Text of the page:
[4] The Code of Federal Regulations (34 C.F.R. Parts 300 and 301) has been amended to implement changes made to the IDEA, as amended by the Individuals with Disabilities Education Improvement Act of 2004. The amended regulations became effective October 13, 2006.  For convenience, citations in this decision refer to the regulations as amended because the regulations have been reorganized and renumbered.

[5] It is unclear from the record on appeal whether the 35 hours per week of SEIT services continued per pendency subsequent to the impartial hearing officer's decision.  It is also unclear whether petitioners request reimbursement for such services or additional services to compensate for any denial of such services after May 16, 2007.  I will, therefore, order both forms of relief in the alternative to ensure that the child is afforded an opportunity to receive the services due by virtue of pendency.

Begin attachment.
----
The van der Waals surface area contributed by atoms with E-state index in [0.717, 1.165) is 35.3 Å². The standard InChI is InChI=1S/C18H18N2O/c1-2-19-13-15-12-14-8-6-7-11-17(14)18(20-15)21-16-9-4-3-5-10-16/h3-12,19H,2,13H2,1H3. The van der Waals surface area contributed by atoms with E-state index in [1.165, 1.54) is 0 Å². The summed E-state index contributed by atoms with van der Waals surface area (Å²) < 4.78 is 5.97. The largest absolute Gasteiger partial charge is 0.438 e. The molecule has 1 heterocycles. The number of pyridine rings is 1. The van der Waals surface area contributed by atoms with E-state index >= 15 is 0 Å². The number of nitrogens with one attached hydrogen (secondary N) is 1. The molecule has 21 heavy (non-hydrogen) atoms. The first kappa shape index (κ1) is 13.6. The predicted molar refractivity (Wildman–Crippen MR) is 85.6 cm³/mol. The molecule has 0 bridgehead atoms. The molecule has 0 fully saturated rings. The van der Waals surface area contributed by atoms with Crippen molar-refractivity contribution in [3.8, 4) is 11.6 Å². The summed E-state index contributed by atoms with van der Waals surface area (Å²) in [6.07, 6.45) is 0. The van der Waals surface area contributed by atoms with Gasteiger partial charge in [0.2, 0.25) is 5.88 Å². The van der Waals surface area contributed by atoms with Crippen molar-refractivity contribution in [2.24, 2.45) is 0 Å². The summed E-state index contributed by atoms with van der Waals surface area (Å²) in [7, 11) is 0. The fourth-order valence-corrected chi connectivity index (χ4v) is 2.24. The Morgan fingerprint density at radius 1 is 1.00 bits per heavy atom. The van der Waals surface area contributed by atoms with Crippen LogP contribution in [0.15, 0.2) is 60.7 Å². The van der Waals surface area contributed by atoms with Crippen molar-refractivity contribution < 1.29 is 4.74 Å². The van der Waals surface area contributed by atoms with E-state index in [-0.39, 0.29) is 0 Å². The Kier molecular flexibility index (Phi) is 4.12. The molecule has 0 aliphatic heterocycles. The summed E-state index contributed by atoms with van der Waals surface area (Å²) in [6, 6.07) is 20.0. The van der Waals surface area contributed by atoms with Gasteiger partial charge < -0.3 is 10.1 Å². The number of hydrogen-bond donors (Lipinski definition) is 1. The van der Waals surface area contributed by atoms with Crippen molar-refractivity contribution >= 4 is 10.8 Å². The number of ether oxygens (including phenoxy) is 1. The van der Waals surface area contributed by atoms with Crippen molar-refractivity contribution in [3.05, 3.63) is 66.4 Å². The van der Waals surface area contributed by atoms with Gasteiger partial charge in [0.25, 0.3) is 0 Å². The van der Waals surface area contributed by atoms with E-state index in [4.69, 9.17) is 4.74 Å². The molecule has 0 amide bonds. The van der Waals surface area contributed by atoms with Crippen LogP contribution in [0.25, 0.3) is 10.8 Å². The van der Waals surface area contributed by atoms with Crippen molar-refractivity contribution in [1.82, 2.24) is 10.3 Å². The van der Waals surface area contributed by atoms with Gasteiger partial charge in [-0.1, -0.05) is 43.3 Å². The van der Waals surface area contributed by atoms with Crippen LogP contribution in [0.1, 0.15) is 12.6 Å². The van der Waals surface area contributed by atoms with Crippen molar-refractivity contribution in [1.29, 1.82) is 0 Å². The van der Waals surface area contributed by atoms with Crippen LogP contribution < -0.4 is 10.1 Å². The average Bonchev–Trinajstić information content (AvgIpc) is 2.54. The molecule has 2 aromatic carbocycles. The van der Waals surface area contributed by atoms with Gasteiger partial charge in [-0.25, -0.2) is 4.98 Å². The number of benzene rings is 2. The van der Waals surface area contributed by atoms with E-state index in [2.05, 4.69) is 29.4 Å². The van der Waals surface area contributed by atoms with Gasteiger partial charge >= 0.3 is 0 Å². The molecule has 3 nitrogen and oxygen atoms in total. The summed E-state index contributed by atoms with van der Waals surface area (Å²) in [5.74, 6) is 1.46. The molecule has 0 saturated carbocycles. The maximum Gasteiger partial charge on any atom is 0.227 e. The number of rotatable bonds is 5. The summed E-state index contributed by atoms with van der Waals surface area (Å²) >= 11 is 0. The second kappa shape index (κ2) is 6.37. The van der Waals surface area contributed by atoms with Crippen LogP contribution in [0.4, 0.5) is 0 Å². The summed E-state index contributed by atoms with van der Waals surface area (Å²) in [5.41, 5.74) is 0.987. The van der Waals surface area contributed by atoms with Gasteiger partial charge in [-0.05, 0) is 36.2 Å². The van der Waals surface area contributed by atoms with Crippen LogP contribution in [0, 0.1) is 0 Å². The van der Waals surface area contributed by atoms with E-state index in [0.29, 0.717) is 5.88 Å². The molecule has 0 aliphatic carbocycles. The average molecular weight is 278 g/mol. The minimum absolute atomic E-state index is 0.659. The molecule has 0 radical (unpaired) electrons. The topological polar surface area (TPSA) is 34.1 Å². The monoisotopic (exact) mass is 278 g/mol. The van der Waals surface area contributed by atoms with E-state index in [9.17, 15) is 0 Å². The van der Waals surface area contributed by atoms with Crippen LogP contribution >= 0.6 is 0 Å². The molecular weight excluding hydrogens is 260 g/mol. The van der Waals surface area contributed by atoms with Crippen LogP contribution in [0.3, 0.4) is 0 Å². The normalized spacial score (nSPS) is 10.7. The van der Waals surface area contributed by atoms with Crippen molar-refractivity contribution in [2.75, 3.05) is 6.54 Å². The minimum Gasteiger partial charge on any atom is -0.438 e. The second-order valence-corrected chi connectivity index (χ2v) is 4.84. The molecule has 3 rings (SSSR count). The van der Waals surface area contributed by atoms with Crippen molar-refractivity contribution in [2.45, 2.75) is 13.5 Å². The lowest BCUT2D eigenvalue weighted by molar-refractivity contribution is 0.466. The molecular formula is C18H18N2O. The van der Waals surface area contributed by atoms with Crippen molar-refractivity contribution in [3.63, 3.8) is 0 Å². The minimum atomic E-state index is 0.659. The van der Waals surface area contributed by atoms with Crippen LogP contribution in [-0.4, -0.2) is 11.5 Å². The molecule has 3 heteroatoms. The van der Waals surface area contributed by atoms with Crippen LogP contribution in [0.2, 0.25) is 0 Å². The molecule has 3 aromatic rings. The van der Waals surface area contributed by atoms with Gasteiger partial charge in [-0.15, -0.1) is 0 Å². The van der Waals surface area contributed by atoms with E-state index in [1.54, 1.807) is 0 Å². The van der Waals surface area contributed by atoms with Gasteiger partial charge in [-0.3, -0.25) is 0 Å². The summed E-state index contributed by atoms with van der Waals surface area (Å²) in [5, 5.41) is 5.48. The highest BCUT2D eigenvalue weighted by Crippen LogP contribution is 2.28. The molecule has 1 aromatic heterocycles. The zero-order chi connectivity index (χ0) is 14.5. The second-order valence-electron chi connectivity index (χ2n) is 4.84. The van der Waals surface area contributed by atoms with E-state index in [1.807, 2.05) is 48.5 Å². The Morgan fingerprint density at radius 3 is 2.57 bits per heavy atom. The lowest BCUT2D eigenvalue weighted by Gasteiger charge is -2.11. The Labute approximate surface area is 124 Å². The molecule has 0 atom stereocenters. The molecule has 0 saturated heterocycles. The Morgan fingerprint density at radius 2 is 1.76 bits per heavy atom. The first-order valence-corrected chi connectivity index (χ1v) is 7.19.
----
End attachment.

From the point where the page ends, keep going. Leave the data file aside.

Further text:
[6] Neither party appealed from the impartial hearing officer's order to reconvene the CSE within 10 business days to amend the child's IEP in accordance with the impartial hearing officer's decision.  An impartial hearing officer's decision is final and binding upon the parties unless appealed to the State Review Officer (34 C.F.R. § 300.514[a]; 8 NYCRR 200.5[k]).  Consequently, the impartial hearing officer's order to reconvene the CSE to amend the child's IEP is final and binding (Application of a Child with a Disability, Appeal No. 07-026; Application of a Child Suspected of Having a Disability, Appeal No. 06-092; Application of a Child with a Disability, Appeal No. 06-085; Application of a Child with a Disability, Appeal No. 04-024; Application of a Child with a Disability, Appeal No. 03-108; Application of a Child with a Disability, Appeal No. 02-100; Application of a Child with a Disability, Appeal No. 02-073).